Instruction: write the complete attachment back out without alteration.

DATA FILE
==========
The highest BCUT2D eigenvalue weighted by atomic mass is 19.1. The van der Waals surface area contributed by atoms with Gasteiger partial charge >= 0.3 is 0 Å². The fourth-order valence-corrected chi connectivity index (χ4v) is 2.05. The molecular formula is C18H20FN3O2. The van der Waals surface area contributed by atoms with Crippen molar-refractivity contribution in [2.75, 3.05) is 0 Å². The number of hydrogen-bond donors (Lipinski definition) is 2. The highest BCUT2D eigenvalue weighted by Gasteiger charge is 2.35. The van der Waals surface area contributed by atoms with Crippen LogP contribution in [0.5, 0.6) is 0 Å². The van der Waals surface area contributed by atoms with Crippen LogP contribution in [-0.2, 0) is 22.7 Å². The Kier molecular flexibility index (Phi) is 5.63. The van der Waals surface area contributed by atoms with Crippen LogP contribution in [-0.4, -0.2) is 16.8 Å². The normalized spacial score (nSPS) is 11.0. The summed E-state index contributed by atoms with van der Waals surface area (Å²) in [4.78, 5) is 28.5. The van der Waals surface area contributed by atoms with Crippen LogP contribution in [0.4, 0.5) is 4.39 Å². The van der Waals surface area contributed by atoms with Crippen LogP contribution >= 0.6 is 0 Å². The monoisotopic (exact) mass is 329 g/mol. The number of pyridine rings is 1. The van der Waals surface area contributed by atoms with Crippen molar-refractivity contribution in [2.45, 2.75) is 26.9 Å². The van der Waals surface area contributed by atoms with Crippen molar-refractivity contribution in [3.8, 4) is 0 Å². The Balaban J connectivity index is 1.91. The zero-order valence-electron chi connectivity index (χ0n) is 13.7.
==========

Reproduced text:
The highest BCUT2D eigenvalue weighted by atomic mass is 19.1. The van der Waals surface area contributed by atoms with Gasteiger partial charge >= 0.3 is 0 Å². The fourth-order valence-corrected chi connectivity index (χ4v) is 2.05. The molecular formula is C18H20FN3O2. The van der Waals surface area contributed by atoms with Crippen molar-refractivity contribution in [2.75, 3.05) is 0 Å². The number of hydrogen-bond donors (Lipinski definition) is 2. The highest BCUT2D eigenvalue weighted by Gasteiger charge is 2.35. The van der Waals surface area contributed by atoms with Crippen LogP contribution in [0.5, 0.6) is 0 Å². The van der Waals surface area contributed by atoms with Crippen LogP contribution in [-0.2, 0) is 22.7 Å². The Kier molecular flexibility index (Phi) is 5.63. The van der Waals surface area contributed by atoms with Crippen LogP contribution in [-0.4, -0.2) is 16.8 Å². The normalized spacial score (nSPS) is 11.0. The summed E-state index contributed by atoms with van der Waals surface area (Å²) in [4.78, 5) is 28.5. The van der Waals surface area contributed by atoms with Crippen LogP contribution in [0.4, 0.5) is 4.39 Å². The van der Waals surface area contributed by atoms with Crippen LogP contribution >= 0.6 is 0 Å². The monoisotopic (exact) mass is 329 g/mol. The number of pyridine rings is 1. The van der Waals surface area contributed by atoms with Crippen molar-refractivity contribution in [2.45, 2.75) is 26.9 Å². The van der Waals surface area contributed by atoms with Crippen molar-refractivity contribution in [3.8, 4) is 0 Å². The Balaban J connectivity index is 1.91. The zero-order valence-electron chi connectivity index (χ0n) is 13.7.